Epidural ketamine in the dromedary camel.
Vet Anaesth Analg. 2012 May;39(3):291-5
Authors: Azari O, Molaei MM, Emadi L, Sakhaee E, Esmaeili M
OBJECTIVE: To evaluate the clinical and physiological effects of epidural injection of ketamine in camels.
STUDY DESIGN: Randomized prospective study.
ANIMALS: Ten healthy immature male dromedary camels.
METHODS: Ketamine was administered epidurally at doses of 1 and 2 mg kg(-1) (five animals in each treatment). The drug was injected into the first intercoccygeal epidural space. Anti-nociception, sedation, ataxia, and effect on cardiopulmonary, rectal temperature and some selected haematological parameters were recorded at different intervals before (baseline) and after the drug administration. Data were analyzed by anova or U Mann-Whitney tests, as relevant and significance was taken as p < 0.05.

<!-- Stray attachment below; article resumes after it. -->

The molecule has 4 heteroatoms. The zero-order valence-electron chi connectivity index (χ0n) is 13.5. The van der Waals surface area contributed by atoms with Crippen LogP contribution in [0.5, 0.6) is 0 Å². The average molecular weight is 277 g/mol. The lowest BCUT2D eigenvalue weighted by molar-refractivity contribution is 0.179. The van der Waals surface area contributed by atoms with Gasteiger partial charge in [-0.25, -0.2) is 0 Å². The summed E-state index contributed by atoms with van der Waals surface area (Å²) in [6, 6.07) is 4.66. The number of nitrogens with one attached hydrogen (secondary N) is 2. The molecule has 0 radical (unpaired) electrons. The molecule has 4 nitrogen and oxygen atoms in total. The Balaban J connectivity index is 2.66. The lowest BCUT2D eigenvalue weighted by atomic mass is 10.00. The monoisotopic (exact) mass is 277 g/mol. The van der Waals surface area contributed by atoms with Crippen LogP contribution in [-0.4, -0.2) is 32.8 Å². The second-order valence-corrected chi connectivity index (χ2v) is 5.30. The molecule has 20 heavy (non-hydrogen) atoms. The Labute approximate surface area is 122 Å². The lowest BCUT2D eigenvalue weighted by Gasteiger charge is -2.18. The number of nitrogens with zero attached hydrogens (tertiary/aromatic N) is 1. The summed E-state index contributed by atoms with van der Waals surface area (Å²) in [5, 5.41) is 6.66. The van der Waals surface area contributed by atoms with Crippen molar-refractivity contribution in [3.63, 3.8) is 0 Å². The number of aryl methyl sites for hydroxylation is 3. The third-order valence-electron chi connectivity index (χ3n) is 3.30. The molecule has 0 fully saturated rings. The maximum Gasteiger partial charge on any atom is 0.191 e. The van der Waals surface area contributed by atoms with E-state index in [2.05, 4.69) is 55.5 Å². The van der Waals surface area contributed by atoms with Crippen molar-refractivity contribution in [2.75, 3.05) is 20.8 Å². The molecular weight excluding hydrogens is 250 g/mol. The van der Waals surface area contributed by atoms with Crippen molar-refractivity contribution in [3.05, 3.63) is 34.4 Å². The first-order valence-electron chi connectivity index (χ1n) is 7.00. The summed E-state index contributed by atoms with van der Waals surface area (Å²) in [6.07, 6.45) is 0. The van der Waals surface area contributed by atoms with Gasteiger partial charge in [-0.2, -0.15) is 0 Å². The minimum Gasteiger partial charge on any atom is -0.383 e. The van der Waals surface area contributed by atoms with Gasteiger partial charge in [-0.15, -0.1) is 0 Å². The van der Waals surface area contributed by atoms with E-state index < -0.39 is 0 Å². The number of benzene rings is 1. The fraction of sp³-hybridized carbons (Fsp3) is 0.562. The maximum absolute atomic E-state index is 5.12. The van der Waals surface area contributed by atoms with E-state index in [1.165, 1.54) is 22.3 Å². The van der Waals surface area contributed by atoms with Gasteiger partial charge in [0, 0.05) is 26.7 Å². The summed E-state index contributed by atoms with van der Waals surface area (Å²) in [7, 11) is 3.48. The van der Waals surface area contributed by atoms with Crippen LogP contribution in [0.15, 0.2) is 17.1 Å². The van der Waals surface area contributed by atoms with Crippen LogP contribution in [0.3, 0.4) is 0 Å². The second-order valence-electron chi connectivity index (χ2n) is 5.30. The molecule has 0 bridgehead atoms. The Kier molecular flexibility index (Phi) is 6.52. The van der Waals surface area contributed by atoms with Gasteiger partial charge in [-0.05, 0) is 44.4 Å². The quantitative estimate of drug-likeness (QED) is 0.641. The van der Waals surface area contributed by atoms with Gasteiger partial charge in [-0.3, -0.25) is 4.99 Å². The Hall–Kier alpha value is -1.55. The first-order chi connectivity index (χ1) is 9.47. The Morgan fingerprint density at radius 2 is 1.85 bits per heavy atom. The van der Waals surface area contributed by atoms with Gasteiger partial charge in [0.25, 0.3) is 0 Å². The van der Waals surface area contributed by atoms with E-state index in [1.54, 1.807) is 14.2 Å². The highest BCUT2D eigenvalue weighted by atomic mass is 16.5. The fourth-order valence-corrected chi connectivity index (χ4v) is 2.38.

RESULTS: Epidural ketamine at the 2 mg kg(-1) dose produced complete anti-nociception in the tail, anus and perineum, whilst the 1 mg kg(-1) dose produced complete anti-nociception only in the tail. Epidural ketamine resulted in mild to moderate sedation at the 1 mg kg(-1) dose and deep sedation at the 2 mg kg(-1) dose. Ataxia was observed in all test subjects and was severe, resulting in recumbency, in the 2 mg kg(-1) group. Respiratory rate and rectal temperature did not change significantly after injection of either treatment. Following epidural injection of 2 mg kg(-1) of ketamine, heart rate increased significantly from the pre-injection baseline of 55 ± 2 to 76 ± 4 (mean ± SD) beats minute(-1), but after the lower dose changes were not significant. The only significant changes in measured haematologic parameters were decreases in total erythrocyte count at 45 minutes and total leukocyte count from 45-75 minutes, in the 2 mg kg(-1) group.
CONCLUSION: Epidural ketamine injection was associated with caudal anti-nociception, sedation and ataxia in the dromedary camels; the intensity and duration of which was dose dependent.
CLINICAL RELEVANCE: Neither of the doses of epidural ketamine injection in our study was applicable for standing surgical procedures in dromedary camels.
PMID: 22420374 [PubMed – indexed for MEDLINE]